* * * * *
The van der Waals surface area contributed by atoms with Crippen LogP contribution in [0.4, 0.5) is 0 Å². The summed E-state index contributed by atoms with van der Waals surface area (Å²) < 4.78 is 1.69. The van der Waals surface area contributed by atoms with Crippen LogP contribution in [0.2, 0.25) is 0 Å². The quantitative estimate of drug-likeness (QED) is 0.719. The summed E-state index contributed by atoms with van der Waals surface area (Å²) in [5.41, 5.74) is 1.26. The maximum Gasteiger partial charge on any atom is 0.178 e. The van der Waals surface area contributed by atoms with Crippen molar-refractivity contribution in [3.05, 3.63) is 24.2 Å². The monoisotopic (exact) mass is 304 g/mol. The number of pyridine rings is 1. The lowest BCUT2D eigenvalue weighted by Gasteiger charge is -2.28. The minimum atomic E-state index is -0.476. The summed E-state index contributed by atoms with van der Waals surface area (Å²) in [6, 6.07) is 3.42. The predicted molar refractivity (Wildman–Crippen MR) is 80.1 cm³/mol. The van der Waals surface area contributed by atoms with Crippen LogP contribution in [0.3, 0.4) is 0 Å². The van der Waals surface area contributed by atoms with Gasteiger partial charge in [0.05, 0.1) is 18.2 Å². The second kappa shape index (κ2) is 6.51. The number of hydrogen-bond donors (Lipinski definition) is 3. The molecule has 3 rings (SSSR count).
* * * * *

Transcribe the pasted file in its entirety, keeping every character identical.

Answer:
The van der Waals surface area contributed by atoms with Crippen LogP contribution in [0.4, 0.5) is 0 Å². The summed E-state index contributed by atoms with van der Waals surface area (Å²) < 4.78 is 1.69. The van der Waals surface area contributed by atoms with Crippen LogP contribution in [0.2, 0.25) is 0 Å². The quantitative estimate of drug-likeness (QED) is 0.719. The summed E-state index contributed by atoms with van der Waals surface area (Å²) in [5.41, 5.74) is 1.26. The maximum Gasteiger partial charge on any atom is 0.178 e. The van der Waals surface area contributed by atoms with Crippen molar-refractivity contribution in [3.05, 3.63) is 24.2 Å². The monoisotopic (exact) mass is 304 g/mol. The number of pyridine rings is 1. The lowest BCUT2D eigenvalue weighted by Gasteiger charge is -2.28. The minimum atomic E-state index is -0.476. The summed E-state index contributed by atoms with van der Waals surface area (Å²) in [6, 6.07) is 3.42. The predicted molar refractivity (Wildman–Crippen MR) is 80.1 cm³/mol. The van der Waals surface area contributed by atoms with Crippen LogP contribution in [0.3, 0.4) is 0 Å². The van der Waals surface area contributed by atoms with Gasteiger partial charge in [0.05, 0.1) is 18.2 Å². The second kappa shape index (κ2) is 6.51. The number of hydrogen-bond donors (Lipinski definition) is 3. The molecule has 3 rings (SSSR count).